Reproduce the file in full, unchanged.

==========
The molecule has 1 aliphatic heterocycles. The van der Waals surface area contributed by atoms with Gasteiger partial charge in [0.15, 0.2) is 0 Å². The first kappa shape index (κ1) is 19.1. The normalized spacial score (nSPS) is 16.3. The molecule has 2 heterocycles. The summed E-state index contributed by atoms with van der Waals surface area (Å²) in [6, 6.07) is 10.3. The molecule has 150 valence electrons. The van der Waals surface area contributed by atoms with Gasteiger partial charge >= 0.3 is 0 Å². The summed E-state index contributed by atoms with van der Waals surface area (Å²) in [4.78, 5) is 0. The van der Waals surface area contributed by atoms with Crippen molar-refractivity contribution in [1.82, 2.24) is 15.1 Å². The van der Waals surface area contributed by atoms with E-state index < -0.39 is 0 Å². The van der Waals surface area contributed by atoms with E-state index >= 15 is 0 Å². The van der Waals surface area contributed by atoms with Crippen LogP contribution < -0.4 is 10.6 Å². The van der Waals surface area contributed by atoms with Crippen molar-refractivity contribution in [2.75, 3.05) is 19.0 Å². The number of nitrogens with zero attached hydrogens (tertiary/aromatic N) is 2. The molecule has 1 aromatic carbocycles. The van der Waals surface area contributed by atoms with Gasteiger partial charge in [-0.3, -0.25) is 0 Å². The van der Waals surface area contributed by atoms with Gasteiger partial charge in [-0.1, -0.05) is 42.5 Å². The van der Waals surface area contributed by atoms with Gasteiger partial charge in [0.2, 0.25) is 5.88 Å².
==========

The molecule has 1 aliphatic heterocycles. The van der Waals surface area contributed by atoms with Gasteiger partial charge in [0.15, 0.2) is 0 Å². The first kappa shape index (κ1) is 19.1. The normalized spacial score (nSPS) is 16.3. The molecule has 2 heterocycles. The summed E-state index contributed by atoms with van der Waals surface area (Å²) in [6, 6.07) is 10.3. The molecule has 150 valence electrons. The van der Waals surface area contributed by atoms with Gasteiger partial charge >= 0.3 is 0 Å². The summed E-state index contributed by atoms with van der Waals surface area (Å²) in [4.78, 5) is 0. The van der Waals surface area contributed by atoms with Crippen molar-refractivity contribution in [1.82, 2.24) is 15.1 Å². The van der Waals surface area contributed by atoms with E-state index < -0.39 is 0 Å². The van der Waals surface area contributed by atoms with E-state index >= 15 is 0 Å². The van der Waals surface area contributed by atoms with Crippen LogP contribution < -0.4 is 10.6 Å². The van der Waals surface area contributed by atoms with Crippen molar-refractivity contribution in [2.75, 3.05) is 19.0 Å². The number of nitrogens with zero attached hydrogens (tertiary/aromatic N) is 2. The molecule has 1 aromatic carbocycles. The van der Waals surface area contributed by atoms with Gasteiger partial charge in [-0.3, -0.25) is 0 Å². The van der Waals surface area contributed by atoms with Gasteiger partial charge in [-0.1, -0.05) is 42.5 Å². The van der Waals surface area contributed by atoms with Gasteiger partial charge in [0.2, 0.25) is 5.88 Å².